Numbers 11:1

And when the people complained, it displeased the LORD: and the LORD heard it; and his anger was kindled; and the fire of the LORD burnt among them, and consumed them that were in the uttermost parts of the camp.

And when the people complained,.... Or "were as complainers" {p}; not merely like to such, but were truly and really complainers, the k, "caph", here being not a note of similitude, but of truth and reality, as in Hosea 5:10. This Hebraism is frequent in the New Testament, Matthew 14:5. What they complained of is not said, it being that for which there was no foundation; it is generally supposed to be of their journey; but if they were come but eight miles, as observed on Numbers 10:33; they could not be very weary; and especially as they were marching towards the land of Canaan, it might be thought they would be fond and eager of their journey. Some think it was for want of flesh, being weary of manna, and that this was only the beginning of their complaints on that head, which opened more afterwards; but if that is the case, one would think that the fire, which consumed many of them, would have put a stop to that. Jarchi says, the word signifies taking an occasion, and that the sense is, that these men sought an occasion how to separate from the Lord; they wanted to return to Egypt again, that was what they were meditating and contriving; so the Targum of Jonathan,

"and the ungodly of the people were in distress, and intended and meditated evil before the Lord:''

it displeased the LORD: a murmuring complaining spirit is always displeasing to him, when a thankful heart for mercies received is an acceptable sacrifice; murmurers and complainers God will judge at the great day, Jude 1:14;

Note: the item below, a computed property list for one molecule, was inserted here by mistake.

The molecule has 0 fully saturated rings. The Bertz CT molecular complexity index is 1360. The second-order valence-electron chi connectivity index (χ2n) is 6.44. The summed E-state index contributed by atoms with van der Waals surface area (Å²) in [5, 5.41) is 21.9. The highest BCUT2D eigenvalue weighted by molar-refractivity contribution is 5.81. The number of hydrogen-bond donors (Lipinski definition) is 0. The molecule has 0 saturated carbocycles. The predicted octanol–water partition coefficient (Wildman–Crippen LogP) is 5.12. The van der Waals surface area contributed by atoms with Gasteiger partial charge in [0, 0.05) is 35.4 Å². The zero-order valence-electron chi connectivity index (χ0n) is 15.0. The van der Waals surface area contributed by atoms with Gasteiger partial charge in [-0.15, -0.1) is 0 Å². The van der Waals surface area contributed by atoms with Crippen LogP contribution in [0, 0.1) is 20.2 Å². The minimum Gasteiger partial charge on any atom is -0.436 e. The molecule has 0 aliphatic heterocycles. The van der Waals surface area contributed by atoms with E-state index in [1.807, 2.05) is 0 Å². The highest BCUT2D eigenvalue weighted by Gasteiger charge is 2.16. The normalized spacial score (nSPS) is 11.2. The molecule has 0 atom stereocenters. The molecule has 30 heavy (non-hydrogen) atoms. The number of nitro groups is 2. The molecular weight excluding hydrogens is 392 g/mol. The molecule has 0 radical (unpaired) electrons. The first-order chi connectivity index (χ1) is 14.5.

and the LORD heard it: though it was an inward secret complaint, or an evil scheme formed in their minds; at most but a muttering, and what Moses had not heard, or had any knowledge of; but God, that knows the secrets of all hearts, and every word in the tongue before it is well formed or pronounced, he heard what they complained of, and what they whispered and muttered to one another about:

and his anger was kindled, and the fire of the Lord burnt among them; from the pillar of fire, or from heaven, such as destroyed Nadab and Abihu, Leviticus 10:1; the two hundred fifty men that had censers in Korah's company, Numbers 16:35; and the captains of fifties that came to take Elijah, 2 Kings 1:14; and might be lightning from heaven, or a burning wind sent by the Lord, such as is frequent in the eastern countries. Thevenot {q} speaks of one in 1658, which destroyed at once twenty thousand men:

and consumed them that were in the uttermost parts of the camp; who very likely were the principal aggressors; or it began to arouse and terrify the body of the people, and bring them to repentance, who might fear it would proceed and go through the whole camp, the hinder part or rearward of which was the camp of Dan; and so the Targum of Jonathan.

{p} Mynnatmk "ut conquerentes injuste", Montanus, Fagius, Vatablus; "ut qui vaba moliuntur", Drusius.
{q} Travels, par. 1. l. 2. c. 34.